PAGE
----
Elements of learning
Training involves a systematic approach to learning. Before learning to “Come”or “Heel” there needs to be a common “expectation” that both the dog and the handler has associated with a command. Its unfair to ask your dog to do something it doesn’t really understand.
If you are in a bad mood the dog knows! Not the time to be training. When you step on to the field or in the training room, your dog can sense your mood. Play, laugh have fun. At the same time you can be firm, clear and fair.
Remember: Your emotions travels down the leash.
Stages of learning
Learning requires that you have your dog’s full attention.
Remember: if your dog is looking at something else he/she is thinking of something else.
Break exercises down into small bites, smallest components of what dog must do to complete an exercise. Heeling for example involves attention, the side position and maintaining that position and “sit”. Teach attention, then sit, followed by the side position. Failure to fully understand each component compromises successful completion of the whole exercise.
Remember: break exercises down for easier learning.
Clarity; being clear and consistent in training avoids confusion. Sit means sit and down means down every time and all the time maintaining full attention. Remember: a clear and consistent expectation of a command is being fair.
Teaching, proofing and securing.
Teaching is usually accomplished by Luring and sometimes physically helping the dog to execute an exercise such as “sit”. Luring requires your dog to have an appetite for the treats you will be using.
Remember: Your dog needs to be motivated to work, they should be hungry and on completion of each exercise anticipating a reward.
Proofing involves testing the dogs understanding of a command by having the dog demonstrate a clear willingness to execute the command and a clear unwillingness to leave that position until the next command is given. For example the command “sit” means the dog willingly sits without help. By the same token the dog should be able to show you that it is reluctant to leave that position until the next command or a release command. Proofing uses a reverse response technique where apply pressure on the leash while a dog is in position and it demonstrates it doesn’t want to leave the position.
Securing the exercise or command is when the dog can show you it can execute the exercises under high levels of attraction, such as other dogs, people or its favorite toy.
Remember: Be fair, don’t ask a dog to do something it hasn’t learned or expect the dog to properly execute the exercise without completing the training process at each level.
There are some simple positions that your dog needs to learn and there is a process to learning these positions. I describe basic learning methods, however, we make adjustments to individual dogs to address temperament and their individual challenges.
Sit: the dog sits on command and looks at you. Teach this by using food to lure the dog in to position, the leash to control movement and a slight tug on the fur at the rear end, which results in the dog instinctively resisting by bringing its butt down.
Down: The dog lays in the down position. Lure the dog into the position, controlling the dogs movement with the leash and pushing your hand with food towards the dog’s nose, dropping your hand at the same time. Reward only when the dog is completely down.
Stand: The dog stays in a fixed standing position without moving its feet. Initially Lure the dog from a down position to a stand. Later we slowly walk backwards with the dog slowly walking following your hand with food, you stop and the dog stays in a fixed standing position.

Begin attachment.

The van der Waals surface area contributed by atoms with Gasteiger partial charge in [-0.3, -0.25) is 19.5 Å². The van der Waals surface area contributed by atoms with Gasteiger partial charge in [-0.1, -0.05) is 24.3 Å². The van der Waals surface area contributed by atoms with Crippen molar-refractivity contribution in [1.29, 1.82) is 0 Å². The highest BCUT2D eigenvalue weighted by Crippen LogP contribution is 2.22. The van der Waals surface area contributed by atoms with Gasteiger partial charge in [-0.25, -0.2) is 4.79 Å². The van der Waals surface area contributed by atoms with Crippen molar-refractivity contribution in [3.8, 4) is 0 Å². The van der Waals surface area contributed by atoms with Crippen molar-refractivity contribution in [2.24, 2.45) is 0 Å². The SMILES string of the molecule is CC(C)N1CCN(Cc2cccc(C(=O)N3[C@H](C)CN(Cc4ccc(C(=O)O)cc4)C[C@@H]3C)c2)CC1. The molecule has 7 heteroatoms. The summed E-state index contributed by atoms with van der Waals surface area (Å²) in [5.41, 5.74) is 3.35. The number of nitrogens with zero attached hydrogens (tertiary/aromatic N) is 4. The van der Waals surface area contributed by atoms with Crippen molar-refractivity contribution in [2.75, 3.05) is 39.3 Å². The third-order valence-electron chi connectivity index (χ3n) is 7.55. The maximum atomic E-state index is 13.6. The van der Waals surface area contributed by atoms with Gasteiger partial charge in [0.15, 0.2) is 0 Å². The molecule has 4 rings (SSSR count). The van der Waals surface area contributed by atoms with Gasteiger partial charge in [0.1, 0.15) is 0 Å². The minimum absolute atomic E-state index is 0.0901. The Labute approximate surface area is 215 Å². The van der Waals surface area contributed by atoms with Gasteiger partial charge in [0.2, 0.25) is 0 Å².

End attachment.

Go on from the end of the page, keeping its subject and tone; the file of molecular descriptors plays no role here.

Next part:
Basic Position: the dog sitting at your left side. The dog is calm, comfortable and attentive. There are a number of ways to tech the dog to maneuver into position, either shifting to the position or circularly going around the handler. We start teaching the exercise through luring the dog into position and paying the dog when it has completed the exercise.
Front position: the dog sits attentively in front of the handler. This is taught luring the dog in with food and controlling movement with the leash and completed with a sit. Gently guide the dog into position using its collar in one hand and with food in the other. As the dog is close guide its nose up and assist him or her to sit. Wait two to three seconds step back and repeat the motion to front position. Luring and guiding the dog each time followed by a reward. Over time when the position is secured the handler will be able to move in a circular or sideways manner and the dog will automatically adjust to the correct position.
On leash walking
I teach three leash walking positions:
- Heel, starting from basic position. This is a formal position and heeling.
- Walk position, walking calmly but casually beside the handler.
- Go out, where the dog gets to lead the walk without excessive pulling on the leash. I will change positions as a I go for walks, reinforcing each of the positions.
To be successful in competitive obedience, one needs to have the willingness to invest time and patience to achieve a well defined goal. Foundation takes time. It comes after many repetitions making sure you give a clear communication to your dog. A good handler is always aware of the dog’s emotion. Success is achieved when handler and dog become a team, understanding and thriving together. I work closely with all my students to make sure they develop a solid bond with their dog and get the most from both their abilities.
What all handlers need to remember!
~A novice handler wants to work on intermediate exercices.
~An intermediate handler wants to work on advanced excercises.
~An experienced handler wants to work on foundation.
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